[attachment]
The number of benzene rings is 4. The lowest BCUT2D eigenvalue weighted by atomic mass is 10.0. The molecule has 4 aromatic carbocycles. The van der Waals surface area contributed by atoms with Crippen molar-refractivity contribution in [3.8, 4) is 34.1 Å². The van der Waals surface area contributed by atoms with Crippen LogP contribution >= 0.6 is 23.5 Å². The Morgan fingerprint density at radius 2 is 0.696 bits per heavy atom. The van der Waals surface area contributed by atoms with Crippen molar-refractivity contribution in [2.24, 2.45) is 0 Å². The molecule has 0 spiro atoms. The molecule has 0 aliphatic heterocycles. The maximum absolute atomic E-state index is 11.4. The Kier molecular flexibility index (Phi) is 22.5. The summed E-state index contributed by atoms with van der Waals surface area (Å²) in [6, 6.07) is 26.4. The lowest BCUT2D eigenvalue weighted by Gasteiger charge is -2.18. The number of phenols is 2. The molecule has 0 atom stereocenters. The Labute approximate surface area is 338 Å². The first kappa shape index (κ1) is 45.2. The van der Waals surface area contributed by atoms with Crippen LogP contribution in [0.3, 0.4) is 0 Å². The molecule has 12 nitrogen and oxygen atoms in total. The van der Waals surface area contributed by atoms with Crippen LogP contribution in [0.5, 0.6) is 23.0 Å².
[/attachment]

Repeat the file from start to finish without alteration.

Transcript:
The number of benzene rings is 4. The lowest BCUT2D eigenvalue weighted by atomic mass is 10.0. The molecule has 4 aromatic carbocycles. The van der Waals surface area contributed by atoms with Crippen molar-refractivity contribution in [3.8, 4) is 34.1 Å². The van der Waals surface area contributed by atoms with Crippen LogP contribution >= 0.6 is 23.5 Å². The Morgan fingerprint density at radius 2 is 0.696 bits per heavy atom. The van der Waals surface area contributed by atoms with Crippen molar-refractivity contribution in [2.24, 2.45) is 0 Å². The molecule has 0 spiro atoms. The molecule has 0 aliphatic heterocycles. The maximum absolute atomic E-state index is 11.4. The Kier molecular flexibility index (Phi) is 22.5. The summed E-state index contributed by atoms with van der Waals surface area (Å²) in [6, 6.07) is 26.4. The lowest BCUT2D eigenvalue weighted by Gasteiger charge is -2.18. The number of phenols is 2. The molecule has 0 atom stereocenters. The Labute approximate surface area is 338 Å². The first kappa shape index (κ1) is 45.2. The van der Waals surface area contributed by atoms with Crippen LogP contribution in [0.3, 0.4) is 0 Å². The molecule has 12 nitrogen and oxygen atoms in total. The van der Waals surface area contributed by atoms with Crippen LogP contribution in [0.5, 0.6) is 23.0 Å².